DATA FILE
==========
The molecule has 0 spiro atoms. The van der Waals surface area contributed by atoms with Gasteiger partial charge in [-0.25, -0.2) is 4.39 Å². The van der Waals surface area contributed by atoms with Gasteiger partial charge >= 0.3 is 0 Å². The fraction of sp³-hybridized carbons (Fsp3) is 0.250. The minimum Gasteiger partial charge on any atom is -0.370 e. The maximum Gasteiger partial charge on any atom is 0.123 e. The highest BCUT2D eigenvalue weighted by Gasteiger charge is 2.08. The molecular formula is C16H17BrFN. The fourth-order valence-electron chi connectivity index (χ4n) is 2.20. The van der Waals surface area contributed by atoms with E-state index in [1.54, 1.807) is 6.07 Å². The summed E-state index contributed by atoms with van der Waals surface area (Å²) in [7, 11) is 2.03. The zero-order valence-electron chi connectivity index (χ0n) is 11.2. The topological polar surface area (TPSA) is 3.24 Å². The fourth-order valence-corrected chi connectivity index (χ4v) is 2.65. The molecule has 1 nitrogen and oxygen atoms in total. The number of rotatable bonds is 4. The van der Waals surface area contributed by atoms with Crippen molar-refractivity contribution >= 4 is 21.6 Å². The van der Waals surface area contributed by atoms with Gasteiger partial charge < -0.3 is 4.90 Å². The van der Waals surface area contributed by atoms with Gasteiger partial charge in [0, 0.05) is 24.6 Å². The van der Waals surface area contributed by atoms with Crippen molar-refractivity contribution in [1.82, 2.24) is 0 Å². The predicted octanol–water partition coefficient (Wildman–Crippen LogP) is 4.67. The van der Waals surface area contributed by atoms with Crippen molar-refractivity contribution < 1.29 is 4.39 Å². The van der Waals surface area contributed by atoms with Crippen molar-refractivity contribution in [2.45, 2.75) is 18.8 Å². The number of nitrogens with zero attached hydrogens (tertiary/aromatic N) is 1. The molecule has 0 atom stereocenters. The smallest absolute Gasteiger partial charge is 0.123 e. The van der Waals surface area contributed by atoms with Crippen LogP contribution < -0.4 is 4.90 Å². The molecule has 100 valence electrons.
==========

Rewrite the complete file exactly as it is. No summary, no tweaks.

The molecule has 0 spiro atoms. The van der Waals surface area contributed by atoms with Gasteiger partial charge in [-0.25, -0.2) is 4.39 Å². The van der Waals surface area contributed by atoms with Gasteiger partial charge >= 0.3 is 0 Å². The fraction of sp³-hybridized carbons (Fsp3) is 0.250. The minimum Gasteiger partial charge on any atom is -0.370 e. The maximum Gasteiger partial charge on any atom is 0.123 e. The highest BCUT2D eigenvalue weighted by Gasteiger charge is 2.08. The molecular formula is C16H17BrFN. The fourth-order valence-electron chi connectivity index (χ4n) is 2.20. The van der Waals surface area contributed by atoms with E-state index in [1.54, 1.807) is 6.07 Å². The summed E-state index contributed by atoms with van der Waals surface area (Å²) in [7, 11) is 2.03. The zero-order valence-electron chi connectivity index (χ0n) is 11.2. The topological polar surface area (TPSA) is 3.24 Å². The fourth-order valence-corrected chi connectivity index (χ4v) is 2.65. The molecule has 1 nitrogen and oxygen atoms in total. The number of rotatable bonds is 4. The van der Waals surface area contributed by atoms with Crippen molar-refractivity contribution >= 4 is 21.6 Å². The van der Waals surface area contributed by atoms with Gasteiger partial charge < -0.3 is 4.90 Å². The van der Waals surface area contributed by atoms with Gasteiger partial charge in [0, 0.05) is 24.6 Å². The van der Waals surface area contributed by atoms with Crippen molar-refractivity contribution in [1.82, 2.24) is 0 Å². The predicted octanol–water partition coefficient (Wildman–Crippen LogP) is 4.67. The van der Waals surface area contributed by atoms with Crippen molar-refractivity contribution < 1.29 is 4.39 Å². The van der Waals surface area contributed by atoms with Crippen molar-refractivity contribution in [2.45, 2.75) is 18.8 Å². The number of nitrogens with zero attached hydrogens (tertiary/aromatic N) is 1. The molecule has 0 atom stereocenters. The smallest absolute Gasteiger partial charge is 0.123 e. The van der Waals surface area contributed by atoms with Crippen LogP contribution < -0.4 is 4.90 Å². The molecule has 100 valence electrons.